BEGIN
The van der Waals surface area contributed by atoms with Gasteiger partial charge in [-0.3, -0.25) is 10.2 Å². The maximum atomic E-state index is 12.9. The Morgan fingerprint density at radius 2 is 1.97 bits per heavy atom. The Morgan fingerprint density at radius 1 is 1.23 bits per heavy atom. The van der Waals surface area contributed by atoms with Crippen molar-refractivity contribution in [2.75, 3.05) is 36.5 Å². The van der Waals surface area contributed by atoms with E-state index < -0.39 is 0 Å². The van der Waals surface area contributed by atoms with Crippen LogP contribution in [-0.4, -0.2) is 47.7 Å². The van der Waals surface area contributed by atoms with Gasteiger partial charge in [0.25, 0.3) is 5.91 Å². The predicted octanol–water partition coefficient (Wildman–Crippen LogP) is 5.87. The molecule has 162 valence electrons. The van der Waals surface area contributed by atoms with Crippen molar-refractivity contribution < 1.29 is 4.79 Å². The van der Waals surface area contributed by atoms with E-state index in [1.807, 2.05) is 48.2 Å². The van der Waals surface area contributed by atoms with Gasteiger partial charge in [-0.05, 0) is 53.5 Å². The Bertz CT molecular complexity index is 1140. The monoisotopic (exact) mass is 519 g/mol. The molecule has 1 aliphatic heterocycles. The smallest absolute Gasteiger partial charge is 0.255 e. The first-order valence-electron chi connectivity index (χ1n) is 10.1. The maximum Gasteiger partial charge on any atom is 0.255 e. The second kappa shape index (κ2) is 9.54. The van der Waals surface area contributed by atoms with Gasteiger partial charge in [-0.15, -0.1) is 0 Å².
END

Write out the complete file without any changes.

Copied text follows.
The van der Waals surface area contributed by atoms with Gasteiger partial charge in [-0.3, -0.25) is 10.2 Å². The maximum atomic E-state index is 12.9. The Morgan fingerprint density at radius 2 is 1.97 bits per heavy atom. The Morgan fingerprint density at radius 1 is 1.23 bits per heavy atom. The van der Waals surface area contributed by atoms with Crippen molar-refractivity contribution in [2.75, 3.05) is 36.5 Å². The van der Waals surface area contributed by atoms with E-state index < -0.39 is 0 Å². The van der Waals surface area contributed by atoms with Crippen LogP contribution in [-0.4, -0.2) is 47.7 Å². The van der Waals surface area contributed by atoms with Gasteiger partial charge in [0.25, 0.3) is 5.91 Å². The predicted octanol–water partition coefficient (Wildman–Crippen LogP) is 5.87. The molecule has 162 valence electrons. The van der Waals surface area contributed by atoms with Crippen molar-refractivity contribution < 1.29 is 4.79 Å². The van der Waals surface area contributed by atoms with E-state index in [1.807, 2.05) is 48.2 Å². The van der Waals surface area contributed by atoms with Gasteiger partial charge in [-0.05, 0) is 53.5 Å². The Bertz CT molecular complexity index is 1140. The monoisotopic (exact) mass is 519 g/mol. The molecule has 1 aliphatic heterocycles. The smallest absolute Gasteiger partial charge is 0.255 e. The first-order valence-electron chi connectivity index (χ1n) is 10.1. The maximum Gasteiger partial charge on any atom is 0.255 e. The second kappa shape index (κ2) is 9.54. The van der Waals surface area contributed by atoms with Gasteiger partial charge in [-0.15, -0.1) is 0 Å².